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 Table of Contents  
CASE SERIES
Year : 2021  |  Volume : 35  |  Issue : 3  |  Page : 240-244

Efficacy of ganglion impar block in perineal pain of various etiologies: A case series


1 Department of Anaesthesia, Critical Care and Pain Medicine, JSS Medical College, Mysore, Karnataka, India
2 Sunita Lawange, Consultant Pain Physician, Ashwini Pain Mangement centre, Nagpur, Maharashtra, India

Date of Submission05-Oct-2021
Date of Decision16-Oct-2021
Date of Acceptance31-Oct-2021
Date of Web Publication29-Dec-2021

Correspondence Address:
Dr. Srinivas Hebbal Thammaiah
Department of Anaesthesiology, J.S.S Medical College and Hospital, Mysore, Karnataka
India
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Source of Support: None, Conflict of Interest: None


DOI: 10.4103/ijpn.ijpn_82_21

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  Abstract 


Perineal pain is a complex clinical condition causing significant functional impairment and frustration to the patient. The diversity of presentation and etiologies poses a challenge to the treating physician. Ganglion Impar is a solitary retroperitoneal structure in front of sacrococcygeal junction behind the rectum. It provides nociceptive and sympathetic supply to the perineal structures. Interventional pain management in the form of fluoroscopy guided Ganglion Impar block has been shown to benefit in patients with perineal pain. Here we describe a case series of Ganglion Impar block in four patients with various etiologies analysing its safety and efficacy. In this case series, four patients visiting the pain clinic in a tertiary care hospital with complaints of perineal pain of various etiologies were included. All the patients were given Ganglion Impar block under fluoroscopy guidance. NRS was assessed before the block, immediately after the block, and at time intervals of three months, six months, and one year post block. Any complications during the procedure and the follow up period were noted. All four patients had very good pain relief after block. The mean NRS value before the block was 8 ± 0.701. Ten minutes after the procedure, mean NRS value was 2.75 ± 0.95. NRS scores at three months, six months and one year follow-up intervals were 1.5 ± 1.29, 1.25 ± 1.25, and 1 ± 1.41 which is statistically significant. There were no complications. Fluoroscopy guided Ganglion Impar Block is a safe and effective intervention in the management of acute and chronic perineal pain of various etiologies providing good pain relief.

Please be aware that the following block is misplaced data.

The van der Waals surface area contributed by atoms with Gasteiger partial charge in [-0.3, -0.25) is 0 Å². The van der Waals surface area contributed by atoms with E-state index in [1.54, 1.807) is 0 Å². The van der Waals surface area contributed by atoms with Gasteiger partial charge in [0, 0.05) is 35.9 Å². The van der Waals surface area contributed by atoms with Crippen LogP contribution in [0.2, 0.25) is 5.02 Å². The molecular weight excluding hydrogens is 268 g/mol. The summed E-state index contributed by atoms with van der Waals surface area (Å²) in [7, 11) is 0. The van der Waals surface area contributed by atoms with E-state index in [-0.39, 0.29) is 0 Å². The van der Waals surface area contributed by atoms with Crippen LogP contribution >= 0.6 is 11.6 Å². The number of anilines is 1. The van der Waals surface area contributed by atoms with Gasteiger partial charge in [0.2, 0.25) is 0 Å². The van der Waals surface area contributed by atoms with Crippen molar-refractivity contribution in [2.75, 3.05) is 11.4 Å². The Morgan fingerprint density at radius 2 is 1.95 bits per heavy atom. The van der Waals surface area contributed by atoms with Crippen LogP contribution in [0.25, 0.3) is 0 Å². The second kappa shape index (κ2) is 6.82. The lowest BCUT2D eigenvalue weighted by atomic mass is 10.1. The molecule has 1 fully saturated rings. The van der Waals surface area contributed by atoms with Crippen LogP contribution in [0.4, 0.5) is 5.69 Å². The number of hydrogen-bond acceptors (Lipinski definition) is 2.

Keywords: Perineal Pain, Coccydynia, Ganglion Impar Block, Fluoroscopy


How to cite this article:
Matche P, Thammaiah SH, Kalpana K, Kalvapudi D, Lawange S. Efficacy of ganglion impar block in perineal pain of various etiologies: A case series. Indian J Pain 2021;35:240-4

How to cite this URL:
Matche P, Thammaiah SH, Kalpana K, Kalvapudi D, Lawange S. Efficacy of ganglion impar block in perineal pain of various etiologies: A case series. Indian J Pain [serial online] 2021 [cited 2022 May 29];35:240-4. Available from: https://www.indianjpain.org/text.asp?2021/35/3/240/334108




  Introduction Top


Perineal pain is a common clinical condition having a significant impact on quality of life and function. The presentation may be acute or chronic involving either somatic or sympathetic component.[1] Most common causes include traumatic injuries, pelvic inflammatory diseases, vulvodynia, prostatitis, interstitial cystitis, and various benign and malignant conditions of pelvic organs.[2] Due to its complex innervation, muscular attachments, anatomical supports, and neuroanatomy, the site of pain cannot be exactly pinpointed, thereby complicating its diagnosis.[3],[4] Thorough clinical evaluation and necessary investigations are the mainstays in management. A blockade of nociceptive and sympathetic supply to the perineal region innervated by the ganglion impar (GI) has been proven beneficial in perineal pain.[2]

Coccydynia refers to pain in the terminal segment of the spine due to abnormal mobility of the coccyx.[5] Conservative management remains the mainstay of treatment which includes physiotherapy, manipulation, rehabilitation, usage of ring pillow, and oral analgesic medications for pain relief. Surgical intervention in the form of partial or total coccygectomy may be required in patients with coccydynia that is refractory to conservative management.[4] Patients who fail to respond to conservative methods but do not require surgery can be treated with GI block.